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I am working on a problem where I need to perform a lot of embarrassingly parallelizable tasks. The task is created by reading data from the database but a collection of all tasks would exceed the amount of memory on the machine so tasks have to be created, processed and disposed. I am wondering what would be a good approach to solve this problem? I am thinking the following two approaches:

  1. Implement a synchronized task queue. Implement a producer (task creater) that read data from database and put task in the queue (limit the number of tasks currently in the queue to a constant value to make sure that the amount of memory is not exceeded). Have multiple consumer processes (task processor) that read task from the queue, process task, store the result and dispose the task. What would be a good number of consumer processes in this approach?

  2. Use .NET Parallel extension (PLINQ or parallel for), but I understand that a collection of tasks have to be created (Can we add tasks to the collection while processing in the parallel for?). So we will create a batch of tasks -- say N tasks at a time and do process these batch of tasks and read another N tasks.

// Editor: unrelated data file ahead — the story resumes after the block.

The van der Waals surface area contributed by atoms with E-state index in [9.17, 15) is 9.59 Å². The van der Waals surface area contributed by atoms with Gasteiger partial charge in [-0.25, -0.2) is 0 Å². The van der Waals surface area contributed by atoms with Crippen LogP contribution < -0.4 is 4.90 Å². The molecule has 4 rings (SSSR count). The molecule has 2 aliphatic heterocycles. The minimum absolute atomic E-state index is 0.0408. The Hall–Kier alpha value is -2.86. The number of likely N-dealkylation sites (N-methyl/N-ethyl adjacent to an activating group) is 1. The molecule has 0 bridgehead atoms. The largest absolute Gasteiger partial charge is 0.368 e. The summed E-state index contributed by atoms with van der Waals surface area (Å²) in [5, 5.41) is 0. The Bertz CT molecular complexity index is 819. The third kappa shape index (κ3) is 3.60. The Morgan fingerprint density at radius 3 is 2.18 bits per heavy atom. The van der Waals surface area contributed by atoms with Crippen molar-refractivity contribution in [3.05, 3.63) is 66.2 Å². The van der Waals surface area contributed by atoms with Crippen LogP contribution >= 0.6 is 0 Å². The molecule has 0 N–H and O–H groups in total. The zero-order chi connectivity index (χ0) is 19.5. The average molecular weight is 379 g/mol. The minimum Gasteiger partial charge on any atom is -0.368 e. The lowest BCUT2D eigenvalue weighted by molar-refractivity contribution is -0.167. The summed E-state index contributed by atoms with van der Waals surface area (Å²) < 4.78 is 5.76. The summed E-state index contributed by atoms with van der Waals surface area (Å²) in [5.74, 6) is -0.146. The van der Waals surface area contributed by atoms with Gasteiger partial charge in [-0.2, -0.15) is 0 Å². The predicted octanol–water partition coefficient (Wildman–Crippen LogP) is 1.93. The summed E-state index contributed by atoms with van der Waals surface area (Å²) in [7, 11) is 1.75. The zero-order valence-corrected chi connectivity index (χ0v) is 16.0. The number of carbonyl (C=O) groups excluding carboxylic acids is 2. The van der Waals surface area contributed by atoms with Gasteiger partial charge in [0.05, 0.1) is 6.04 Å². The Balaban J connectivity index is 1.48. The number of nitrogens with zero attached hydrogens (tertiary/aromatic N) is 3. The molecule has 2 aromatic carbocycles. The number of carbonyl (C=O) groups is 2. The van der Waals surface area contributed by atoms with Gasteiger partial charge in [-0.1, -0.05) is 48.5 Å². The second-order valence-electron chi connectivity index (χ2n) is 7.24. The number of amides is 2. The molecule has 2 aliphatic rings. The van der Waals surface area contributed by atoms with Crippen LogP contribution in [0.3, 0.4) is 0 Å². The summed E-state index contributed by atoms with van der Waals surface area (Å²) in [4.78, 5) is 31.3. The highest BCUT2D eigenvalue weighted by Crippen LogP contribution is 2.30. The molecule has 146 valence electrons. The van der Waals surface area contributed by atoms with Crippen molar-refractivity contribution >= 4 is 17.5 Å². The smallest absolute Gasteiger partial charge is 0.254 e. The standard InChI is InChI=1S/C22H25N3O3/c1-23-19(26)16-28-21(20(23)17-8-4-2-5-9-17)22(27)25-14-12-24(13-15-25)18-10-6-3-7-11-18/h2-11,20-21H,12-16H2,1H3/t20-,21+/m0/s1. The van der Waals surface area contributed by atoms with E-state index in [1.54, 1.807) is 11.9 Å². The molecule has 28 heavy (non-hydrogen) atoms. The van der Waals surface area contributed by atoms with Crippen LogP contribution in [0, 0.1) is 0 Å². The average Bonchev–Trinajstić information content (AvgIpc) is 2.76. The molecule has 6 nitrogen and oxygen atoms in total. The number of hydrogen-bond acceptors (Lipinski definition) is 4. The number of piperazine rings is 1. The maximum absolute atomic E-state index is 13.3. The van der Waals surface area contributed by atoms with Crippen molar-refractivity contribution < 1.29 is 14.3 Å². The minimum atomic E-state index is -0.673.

What are your thoughts on these two approaches?

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6 Answers 6

up vote 4 down vote accepted

Use a ThreadPool with a bounded queue to avoid overwhelming the system.

If each of your worker tasks is CPU bound then configure your system initially so that the number of threads in your system is equal to the number of hardware threads that your box can run.

If your tasks aren't CPU bound then you'll have to experiment with the pool size to get an optimal solution for your particular situation

You may have to experiment with either approach to get to the optimal configuration.

Basically, test, adjust, test, repeat until you're happy.